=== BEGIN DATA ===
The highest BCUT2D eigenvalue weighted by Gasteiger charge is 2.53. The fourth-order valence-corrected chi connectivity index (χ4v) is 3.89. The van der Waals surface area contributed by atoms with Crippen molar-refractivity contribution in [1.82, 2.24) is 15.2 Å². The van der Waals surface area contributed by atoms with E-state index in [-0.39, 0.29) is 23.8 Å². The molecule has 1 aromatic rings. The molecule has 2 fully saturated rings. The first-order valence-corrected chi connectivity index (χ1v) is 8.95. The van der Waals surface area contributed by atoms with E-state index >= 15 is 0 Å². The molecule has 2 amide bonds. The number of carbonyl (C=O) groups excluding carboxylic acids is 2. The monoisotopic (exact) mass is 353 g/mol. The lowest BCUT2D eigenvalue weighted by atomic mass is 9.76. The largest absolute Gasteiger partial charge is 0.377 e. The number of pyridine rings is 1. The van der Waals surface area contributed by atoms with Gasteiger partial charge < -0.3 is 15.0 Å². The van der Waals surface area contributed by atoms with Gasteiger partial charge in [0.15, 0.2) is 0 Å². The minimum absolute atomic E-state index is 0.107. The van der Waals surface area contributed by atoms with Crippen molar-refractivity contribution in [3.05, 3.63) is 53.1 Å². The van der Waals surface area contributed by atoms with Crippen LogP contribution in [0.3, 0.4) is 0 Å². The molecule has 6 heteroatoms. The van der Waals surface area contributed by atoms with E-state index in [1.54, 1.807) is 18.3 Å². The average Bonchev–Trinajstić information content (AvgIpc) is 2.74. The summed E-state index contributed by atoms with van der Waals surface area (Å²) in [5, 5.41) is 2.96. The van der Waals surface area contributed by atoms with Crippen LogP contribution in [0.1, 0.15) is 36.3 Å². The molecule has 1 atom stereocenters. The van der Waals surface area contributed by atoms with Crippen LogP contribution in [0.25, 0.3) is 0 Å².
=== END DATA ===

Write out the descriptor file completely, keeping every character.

The highest BCUT2D eigenvalue weighted by Gasteiger charge is 2.53. The fourth-order valence-corrected chi connectivity index (χ4v) is 3.89. The van der Waals surface area contributed by atoms with Crippen molar-refractivity contribution in [1.82, 2.24) is 15.2 Å². The van der Waals surface area contributed by atoms with E-state index in [-0.39, 0.29) is 23.8 Å². The molecule has 1 aromatic rings. The molecule has 2 fully saturated rings. The first-order valence-corrected chi connectivity index (χ1v) is 8.95. The van der Waals surface area contributed by atoms with E-state index >= 15 is 0 Å². The molecule has 2 amide bonds. The number of carbonyl (C=O) groups excluding carboxylic acids is 2. The monoisotopic (exact) mass is 353 g/mol. The lowest BCUT2D eigenvalue weighted by atomic mass is 9.76. The largest absolute Gasteiger partial charge is 0.377 e. The number of pyridine rings is 1. The van der Waals surface area contributed by atoms with Gasteiger partial charge < -0.3 is 15.0 Å². The van der Waals surface area contributed by atoms with Gasteiger partial charge in [0.15, 0.2) is 0 Å². The minimum absolute atomic E-state index is 0.107. The van der Waals surface area contributed by atoms with Crippen molar-refractivity contribution in [3.05, 3.63) is 53.1 Å². The van der Waals surface area contributed by atoms with Crippen LogP contribution in [0.3, 0.4) is 0 Å². The molecule has 6 heteroatoms. The van der Waals surface area contributed by atoms with E-state index in [1.54, 1.807) is 18.3 Å². The average Bonchev–Trinajstić information content (AvgIpc) is 2.74. The summed E-state index contributed by atoms with van der Waals surface area (Å²) in [5, 5.41) is 2.96. The van der Waals surface area contributed by atoms with Crippen LogP contribution in [0.1, 0.15) is 36.3 Å². The molecule has 1 atom stereocenters. The van der Waals surface area contributed by atoms with Crippen LogP contribution in [0.25, 0.3) is 0 Å².